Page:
"You're not a failure if you decide to leave Brooklyn," Ms. Ghiorse said. "People move to New York with a plan, a dream, and sometimes it doesn't work out that you can live that lifestyle. It takes a lot of money."
As a server at Marlow & Sons, the nose-to-tail temple in Williamsburg, Ms. Ghiorse said she loved being surrounded by "that unbelievably saturated population" of creative influencers, like James Murphy from LCD Soundsystem.
While she savors the space and mental calm of the suburbs, she finds herself looking hopefully for signs of creative ferment. "We've found it in pockets," Ms. Ghiorse said. "Once in a while, you'll think, 'This place gets it,' because they have a Fernet Branca cocktail on their menu."
The signs are there, if you know where to look.
On a visit to Hastings on a recent gray Tuesday, a stroll down the snow-flecked sidewalks of Warburton Avenue, a main drag, revealed more than a few glimpses of "Portlandia" popping up in an otherwise "Mayberry R.F.D." tableau.
The gluten-free bakery, By the Way, sits across the street from Juniper, the farm-to-table restaurant that wouldn't look out of place on Smith Street, the restaurant row that cuts through Carroll Gardens, Brooklyn. Nearby is Maisonette, a home-décor shop that sells felted-wool gazelle heads, for those who prefer their antlers cruelty-free. The owners are Maria Churchill and Kevin McCarthy, recent refugees from the East Village.
The fact that there is a main street to stroll is a big draw for former Brooklynites who find sprawling, car-culture suburbs alienating. These pedestrian-friendly towns, filled with low-rise 19th century brick buildings and non-chain shops, offer a version of village-style living that Jane Jacobs, the Greenwich Village urbanist, would have approved of.
"Walking to pick up milk, to nip over to the farmers' market, is priceless," said Helen Steed, a creative director in fashion in her early 40s whose family moved from Brooklyn to Irvington four years ago. "It's more familiar, less suburban."
Indeed, the sturdy, retro, all-American character of the river towns fits well with the whole Filson/Woolrich heritage-brand aesthetic. People who set their cultural compass to the Brooklyn Flea appreciate the authenticity.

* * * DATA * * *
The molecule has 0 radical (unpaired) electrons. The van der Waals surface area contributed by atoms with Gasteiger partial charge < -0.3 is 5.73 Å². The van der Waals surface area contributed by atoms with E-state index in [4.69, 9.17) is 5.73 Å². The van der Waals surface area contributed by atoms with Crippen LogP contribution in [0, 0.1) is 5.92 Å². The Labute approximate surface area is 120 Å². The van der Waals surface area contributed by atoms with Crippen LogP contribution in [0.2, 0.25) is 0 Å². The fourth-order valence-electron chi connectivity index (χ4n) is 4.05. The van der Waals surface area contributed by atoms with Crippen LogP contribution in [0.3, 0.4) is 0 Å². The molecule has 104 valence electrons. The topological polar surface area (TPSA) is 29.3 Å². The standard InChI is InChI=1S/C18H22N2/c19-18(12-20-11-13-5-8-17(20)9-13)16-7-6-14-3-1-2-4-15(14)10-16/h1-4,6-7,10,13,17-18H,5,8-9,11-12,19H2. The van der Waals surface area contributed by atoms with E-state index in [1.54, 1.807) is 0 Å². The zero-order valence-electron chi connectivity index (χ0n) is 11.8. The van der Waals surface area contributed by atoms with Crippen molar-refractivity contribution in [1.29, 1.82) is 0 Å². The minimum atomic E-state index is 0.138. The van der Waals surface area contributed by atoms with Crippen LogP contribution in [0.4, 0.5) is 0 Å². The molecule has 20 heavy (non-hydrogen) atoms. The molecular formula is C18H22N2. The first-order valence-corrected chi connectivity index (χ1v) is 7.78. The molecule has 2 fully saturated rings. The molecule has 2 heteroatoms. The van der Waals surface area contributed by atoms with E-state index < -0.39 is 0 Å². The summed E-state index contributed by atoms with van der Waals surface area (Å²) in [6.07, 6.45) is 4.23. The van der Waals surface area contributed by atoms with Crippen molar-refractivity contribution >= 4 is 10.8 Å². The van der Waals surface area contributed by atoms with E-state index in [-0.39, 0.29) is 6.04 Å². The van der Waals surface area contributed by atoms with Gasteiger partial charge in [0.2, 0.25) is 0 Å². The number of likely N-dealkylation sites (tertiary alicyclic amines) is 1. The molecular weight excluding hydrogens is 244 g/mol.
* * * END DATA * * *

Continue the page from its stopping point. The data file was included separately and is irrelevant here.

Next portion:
"Hastings-on-Hudson is a village, in a Wittgensteinian sort of way," Mr. Wallach said. He added, "We are constantly hearing about the slow-food movement, the slow-learning movement and the slow-everything-else. So why not just go avant-garde into a slow-village movement?"
Indeed, in the era of artisanal chic, a move up the Hudson feels like Back to the Land Lite. Brooklyn locavores settle in comfortably at The Village Dog in Tarrytown, which serves a salmon boudin hot dog, with sustainable fish sourced from Pierless Fish in Brooklyn; or at Harper's, a bar and restaurant in Dobbs Ferry, where Clark Moore, the bartender, barrel-ages cocktails on the premises.
No wonder Marco Arment, the former lead developer for Tumblr who recently moved to Hastings from Park Slope, said he no longer needs to run off to the country every three-day weekend.
The slower pace and cheaper space also make it easier to pursue the D.I.Y. hobbies and maker-culture businesses that Brooklyn has become famous for.
This is not to say the river towns are Brooklyn North. The mood is still sleepy and commuter-oriented, and real estate, while cheaper than Cobble Hill, is expensive by national standards (don't even get the locals started on property taxes). Furthermore, the relative lack of racial diversity is striking to newcomers.
Marie Labropolous recently moved from a one-bedroom rental in Brooklyn to a four-bedroom 1970s split-level in Hartsdale, about 10 minutes from her shop in Dobbs Ferry. She and her husband, Simeon Papacostas, now have space for a music studio in their basement, where they enjoy regular "pajama jams," she said.
"We keep to ourselves a lot more, keep to our hobbies a lot more, which for creative types is great," said Ms. Kalliste, 33. "Having a little bit of isolation, you become even more creative."
There are some things, however, that she refuses to let go. "I still have my Brooklyn phone number," Ms. Labropolous said. "I'm not giving it up."